If there is a congenital condition affecting any of these elements, then it's also possible for the knee to dislocate more easily.

Another reason for dislocation to occur is where an earlier trauma has weakened ligaments or tendons in the knee or caused other conditions to happen, which then affects the stability and allows the kneecap to pop out of place. 

Problems with the anterior cruciate ligament can also result from playing sport. The anterior cruciate ligament connects the thigh bone (femur) with the shinbone (tibia) behind the kneecap.

It most often occurs if a person makes a sudden stop, turn, or other exertion on the knee, which puts extra pressure on the ligament and can cause it to tear. The leg will then feel weak and it may swell around the damage, making the patient feel unstable.

If this ligament is badly torn, surgery is usually the only solution. 

As we age, the joints in our body can suffer from wear and tear. It's this wear and tear that affects the cartilage in our joints, and when that breaks down (which we call osteoarthritis), the bones can start to rub together causing us to lose flexibility of the affected joints as well as suffer pain (which can be extreme for some people).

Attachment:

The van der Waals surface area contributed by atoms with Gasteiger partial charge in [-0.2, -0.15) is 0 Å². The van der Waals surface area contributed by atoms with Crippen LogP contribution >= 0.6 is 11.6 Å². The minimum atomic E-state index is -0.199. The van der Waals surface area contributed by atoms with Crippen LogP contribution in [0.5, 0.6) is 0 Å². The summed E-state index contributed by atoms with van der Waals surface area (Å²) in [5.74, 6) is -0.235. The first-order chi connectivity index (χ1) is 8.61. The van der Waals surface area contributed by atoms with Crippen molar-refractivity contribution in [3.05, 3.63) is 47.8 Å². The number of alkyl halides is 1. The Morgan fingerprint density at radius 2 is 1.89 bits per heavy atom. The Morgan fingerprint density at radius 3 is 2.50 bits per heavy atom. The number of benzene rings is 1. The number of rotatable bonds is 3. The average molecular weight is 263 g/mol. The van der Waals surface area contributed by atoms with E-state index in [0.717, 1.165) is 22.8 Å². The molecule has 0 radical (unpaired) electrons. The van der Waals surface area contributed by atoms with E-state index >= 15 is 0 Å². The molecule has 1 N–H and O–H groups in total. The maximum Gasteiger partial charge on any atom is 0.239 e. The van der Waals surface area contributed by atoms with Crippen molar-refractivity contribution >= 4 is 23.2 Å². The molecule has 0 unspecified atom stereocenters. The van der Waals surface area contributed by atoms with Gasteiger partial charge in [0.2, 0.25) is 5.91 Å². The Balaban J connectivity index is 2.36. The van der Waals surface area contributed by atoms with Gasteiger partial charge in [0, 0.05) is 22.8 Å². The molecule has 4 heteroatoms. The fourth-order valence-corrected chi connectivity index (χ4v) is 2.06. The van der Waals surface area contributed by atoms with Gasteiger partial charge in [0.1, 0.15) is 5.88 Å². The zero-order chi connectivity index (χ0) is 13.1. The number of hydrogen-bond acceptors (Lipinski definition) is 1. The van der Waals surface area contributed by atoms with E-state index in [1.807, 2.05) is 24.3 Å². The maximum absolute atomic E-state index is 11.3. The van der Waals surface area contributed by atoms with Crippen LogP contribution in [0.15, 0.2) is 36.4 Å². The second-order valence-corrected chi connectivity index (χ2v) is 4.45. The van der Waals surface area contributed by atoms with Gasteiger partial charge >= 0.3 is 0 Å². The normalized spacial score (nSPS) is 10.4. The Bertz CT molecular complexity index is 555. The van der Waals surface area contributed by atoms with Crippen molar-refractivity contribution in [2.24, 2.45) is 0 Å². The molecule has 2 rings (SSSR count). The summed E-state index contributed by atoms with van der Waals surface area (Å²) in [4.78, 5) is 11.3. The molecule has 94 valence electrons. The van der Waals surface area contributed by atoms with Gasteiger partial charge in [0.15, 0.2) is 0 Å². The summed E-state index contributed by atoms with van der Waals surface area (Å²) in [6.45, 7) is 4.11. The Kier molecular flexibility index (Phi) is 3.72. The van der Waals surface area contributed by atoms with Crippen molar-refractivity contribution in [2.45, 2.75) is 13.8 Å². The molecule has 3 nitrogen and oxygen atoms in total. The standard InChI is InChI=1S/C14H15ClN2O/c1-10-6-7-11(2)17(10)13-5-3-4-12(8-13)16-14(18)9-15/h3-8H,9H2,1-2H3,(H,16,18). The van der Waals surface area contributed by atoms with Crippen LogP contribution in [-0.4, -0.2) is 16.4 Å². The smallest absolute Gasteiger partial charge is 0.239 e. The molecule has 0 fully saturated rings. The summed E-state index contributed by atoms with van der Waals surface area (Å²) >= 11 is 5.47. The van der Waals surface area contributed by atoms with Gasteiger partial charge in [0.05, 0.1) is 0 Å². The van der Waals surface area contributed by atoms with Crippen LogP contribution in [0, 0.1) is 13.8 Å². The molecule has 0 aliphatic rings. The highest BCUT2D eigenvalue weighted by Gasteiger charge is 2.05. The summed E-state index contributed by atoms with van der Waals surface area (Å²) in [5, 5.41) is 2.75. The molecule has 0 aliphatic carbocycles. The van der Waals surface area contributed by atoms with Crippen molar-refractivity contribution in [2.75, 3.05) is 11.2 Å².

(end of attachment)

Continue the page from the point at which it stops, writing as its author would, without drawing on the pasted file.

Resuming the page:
Over time this can escalate to the point where we can no longer walk with ease. Hips and knees are equally affected. 

Our bodies generate the hormone cortisol to help reduce inflammation, which is the purpose of corticosteroids, however corticosteroids work in a slightly different way from our natural cortisol in that they work at the molecular level on the inside of cells, hence it can take up to five days for the steroid to start doing its work properly.

They are in effect an injectable pain killer. When we take an analgesic (pain killer) orally, it's in the hope it will eventually hit the source of the pain, but in the case of a corticosteroid injection, we can place it directly where we want it, hence its effectiveness.

Luckily the knee is very exposed and so we can carry out an injection of this sort very quickly and easily without the need of an X-ray or scan. This is done in a sterile setting but is an outpatient operation that does not involve a general anaesthetic, which means you will be in and out within an hour.